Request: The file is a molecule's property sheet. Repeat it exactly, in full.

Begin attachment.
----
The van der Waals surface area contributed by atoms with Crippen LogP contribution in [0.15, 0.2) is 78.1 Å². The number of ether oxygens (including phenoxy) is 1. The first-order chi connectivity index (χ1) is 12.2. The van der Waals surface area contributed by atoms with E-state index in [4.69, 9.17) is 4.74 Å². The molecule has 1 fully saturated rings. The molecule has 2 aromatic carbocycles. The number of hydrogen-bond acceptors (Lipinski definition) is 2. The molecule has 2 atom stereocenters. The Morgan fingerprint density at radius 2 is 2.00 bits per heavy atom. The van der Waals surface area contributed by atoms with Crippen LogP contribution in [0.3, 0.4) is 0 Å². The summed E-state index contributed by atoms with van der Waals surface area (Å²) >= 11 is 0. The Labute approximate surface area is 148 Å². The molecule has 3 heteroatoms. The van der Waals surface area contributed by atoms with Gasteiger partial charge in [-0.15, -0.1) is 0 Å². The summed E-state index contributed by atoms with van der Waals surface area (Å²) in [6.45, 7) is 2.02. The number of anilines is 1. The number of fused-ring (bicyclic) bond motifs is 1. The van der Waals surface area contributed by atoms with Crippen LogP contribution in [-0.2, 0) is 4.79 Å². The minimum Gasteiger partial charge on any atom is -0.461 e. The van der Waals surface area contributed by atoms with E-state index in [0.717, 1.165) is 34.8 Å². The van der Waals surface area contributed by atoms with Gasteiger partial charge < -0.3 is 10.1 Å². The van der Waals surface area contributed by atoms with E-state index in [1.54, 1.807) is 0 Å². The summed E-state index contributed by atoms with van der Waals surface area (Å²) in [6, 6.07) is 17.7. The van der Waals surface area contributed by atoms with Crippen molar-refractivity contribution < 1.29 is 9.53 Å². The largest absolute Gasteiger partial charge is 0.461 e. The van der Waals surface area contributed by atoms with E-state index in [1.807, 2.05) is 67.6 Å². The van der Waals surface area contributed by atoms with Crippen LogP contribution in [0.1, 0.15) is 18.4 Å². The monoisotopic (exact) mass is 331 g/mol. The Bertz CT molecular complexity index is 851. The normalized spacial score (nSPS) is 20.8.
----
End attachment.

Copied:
The van der Waals surface area contributed by atoms with Crippen LogP contribution in [0.15, 0.2) is 78.1 Å². The number of ether oxygens (including phenoxy) is 1. The first-order chi connectivity index (χ1) is 12.2. The van der Waals surface area contributed by atoms with E-state index in [4.69, 9.17) is 4.74 Å². The molecule has 1 fully saturated rings. The molecule has 2 aromatic carbocycles. The number of hydrogen-bond acceptors (Lipinski definition) is 2. The molecule has 2 atom stereocenters. The Morgan fingerprint density at radius 2 is 2.00 bits per heavy atom. The van der Waals surface area contributed by atoms with Crippen LogP contribution in [0.3, 0.4) is 0 Å². The summed E-state index contributed by atoms with van der Waals surface area (Å²) >= 11 is 0. The Labute approximate surface area is 148 Å². The molecule has 3 heteroatoms. The van der Waals surface area contributed by atoms with Gasteiger partial charge in [-0.15, -0.1) is 0 Å². The summed E-state index contributed by atoms with van der Waals surface area (Å²) in [6.45, 7) is 2.02. The number of anilines is 1. The number of fused-ring (bicyclic) bond motifs is 1. The van der Waals surface area contributed by atoms with Crippen LogP contribution in [-0.2, 0) is 4.79 Å². The minimum Gasteiger partial charge on any atom is -0.461 e. The van der Waals surface area contributed by atoms with E-state index in [0.717, 1.165) is 34.8 Å². The van der Waals surface area contributed by atoms with Gasteiger partial charge < -0.3 is 10.1 Å². The van der Waals surface area contributed by atoms with E-state index in [1.54, 1.807) is 0 Å². The summed E-state index contributed by atoms with van der Waals surface area (Å²) in [6, 6.07) is 17.7. The van der Waals surface area contributed by atoms with Crippen molar-refractivity contribution < 1.29 is 9.53 Å². The largest absolute Gasteiger partial charge is 0.461 e. The van der Waals surface area contributed by atoms with E-state index in [1.807, 2.05) is 67.6 Å². The van der Waals surface area contributed by atoms with Crippen LogP contribution in [0.1, 0.15) is 18.4 Å². The monoisotopic (exact) mass is 331 g/mol. The Bertz CT molecular complexity index is 851. The normalized spacial score (nSPS) is 20.8.